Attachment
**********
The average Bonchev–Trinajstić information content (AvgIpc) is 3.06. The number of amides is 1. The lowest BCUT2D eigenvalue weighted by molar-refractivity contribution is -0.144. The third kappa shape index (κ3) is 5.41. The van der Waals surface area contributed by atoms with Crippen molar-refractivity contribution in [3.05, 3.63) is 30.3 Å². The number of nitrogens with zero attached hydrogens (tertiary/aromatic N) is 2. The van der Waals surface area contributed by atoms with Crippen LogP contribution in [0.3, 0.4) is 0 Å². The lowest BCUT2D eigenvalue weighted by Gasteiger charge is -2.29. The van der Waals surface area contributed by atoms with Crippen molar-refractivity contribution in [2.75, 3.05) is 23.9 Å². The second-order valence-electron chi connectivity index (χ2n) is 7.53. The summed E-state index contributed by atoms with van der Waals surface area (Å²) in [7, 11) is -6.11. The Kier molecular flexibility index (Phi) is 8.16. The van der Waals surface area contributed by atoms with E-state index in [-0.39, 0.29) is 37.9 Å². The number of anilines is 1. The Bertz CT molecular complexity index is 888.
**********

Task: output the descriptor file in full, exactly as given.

The average Bonchev–Trinajstić information content (AvgIpc) is 3.06. The number of amides is 1. The lowest BCUT2D eigenvalue weighted by molar-refractivity contribution is -0.144. The third kappa shape index (κ3) is 5.41. The van der Waals surface area contributed by atoms with Crippen molar-refractivity contribution in [3.05, 3.63) is 30.3 Å². The number of nitrogens with zero attached hydrogens (tertiary/aromatic N) is 2. The van der Waals surface area contributed by atoms with Crippen LogP contribution in [0.3, 0.4) is 0 Å². The lowest BCUT2D eigenvalue weighted by Gasteiger charge is -2.29. The van der Waals surface area contributed by atoms with Crippen molar-refractivity contribution in [2.75, 3.05) is 23.9 Å². The second-order valence-electron chi connectivity index (χ2n) is 7.53. The summed E-state index contributed by atoms with van der Waals surface area (Å²) in [7, 11) is -6.11. The Kier molecular flexibility index (Phi) is 8.16. The van der Waals surface area contributed by atoms with E-state index in [-0.39, 0.29) is 37.9 Å². The number of anilines is 1. The Bertz CT molecular complexity index is 888.